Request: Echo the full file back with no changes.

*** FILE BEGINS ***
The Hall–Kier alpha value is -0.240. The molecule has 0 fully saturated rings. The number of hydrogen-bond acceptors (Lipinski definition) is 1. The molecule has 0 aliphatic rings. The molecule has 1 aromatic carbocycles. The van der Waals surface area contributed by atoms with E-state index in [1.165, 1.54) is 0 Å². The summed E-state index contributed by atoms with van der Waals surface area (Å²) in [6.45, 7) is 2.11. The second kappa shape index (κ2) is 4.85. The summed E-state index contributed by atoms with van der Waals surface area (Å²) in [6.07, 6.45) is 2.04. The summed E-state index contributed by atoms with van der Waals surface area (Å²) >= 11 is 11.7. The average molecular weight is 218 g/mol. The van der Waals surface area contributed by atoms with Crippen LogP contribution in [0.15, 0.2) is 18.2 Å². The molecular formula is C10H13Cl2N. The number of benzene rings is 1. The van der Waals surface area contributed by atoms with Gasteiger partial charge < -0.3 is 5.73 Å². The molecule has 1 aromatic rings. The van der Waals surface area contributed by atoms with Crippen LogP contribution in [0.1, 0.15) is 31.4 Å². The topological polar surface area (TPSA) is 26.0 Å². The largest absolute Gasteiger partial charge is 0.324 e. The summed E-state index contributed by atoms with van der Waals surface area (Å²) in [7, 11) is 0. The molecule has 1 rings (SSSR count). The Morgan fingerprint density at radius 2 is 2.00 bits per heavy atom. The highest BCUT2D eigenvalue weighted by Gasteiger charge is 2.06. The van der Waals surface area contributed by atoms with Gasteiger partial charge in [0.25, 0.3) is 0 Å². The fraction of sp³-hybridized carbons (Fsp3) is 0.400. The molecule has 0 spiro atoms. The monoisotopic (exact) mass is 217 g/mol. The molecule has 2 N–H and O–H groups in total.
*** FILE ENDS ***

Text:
The Hall–Kier alpha value is -0.240. The molecule has 0 fully saturated rings. The number of hydrogen-bond acceptors (Lipinski definition) is 1. The molecule has 0 aliphatic rings. The molecule has 1 aromatic carbocycles. The van der Waals surface area contributed by atoms with E-state index in [1.165, 1.54) is 0 Å². The summed E-state index contributed by atoms with van der Waals surface area (Å²) in [6.45, 7) is 2.11. The second kappa shape index (κ2) is 4.85. The summed E-state index contributed by atoms with van der Waals surface area (Å²) in [6.07, 6.45) is 2.04. The summed E-state index contributed by atoms with van der Waals surface area (Å²) >= 11 is 11.7. The average molecular weight is 218 g/mol. The van der Waals surface area contributed by atoms with Crippen LogP contribution in [0.15, 0.2) is 18.2 Å². The molecular formula is C10H13Cl2N. The number of benzene rings is 1. The van der Waals surface area contributed by atoms with Gasteiger partial charge < -0.3 is 5.73 Å². The molecule has 1 aromatic rings. The van der Waals surface area contributed by atoms with Crippen LogP contribution in [0.1, 0.15) is 31.4 Å². The topological polar surface area (TPSA) is 26.0 Å². The largest absolute Gasteiger partial charge is 0.324 e. The summed E-state index contributed by atoms with van der Waals surface area (Å²) in [7, 11) is 0. The molecule has 1 rings (SSSR count). The Morgan fingerprint density at radius 2 is 2.00 bits per heavy atom. The highest BCUT2D eigenvalue weighted by Gasteiger charge is 2.06. The van der Waals surface area contributed by atoms with Gasteiger partial charge in [0.25, 0.3) is 0 Å². The fraction of sp³-hybridized carbons (Fsp3) is 0.400. The molecule has 0 spiro atoms. The monoisotopic (exact) mass is 217 g/mol. The molecule has 2 N–H and O–H groups in total.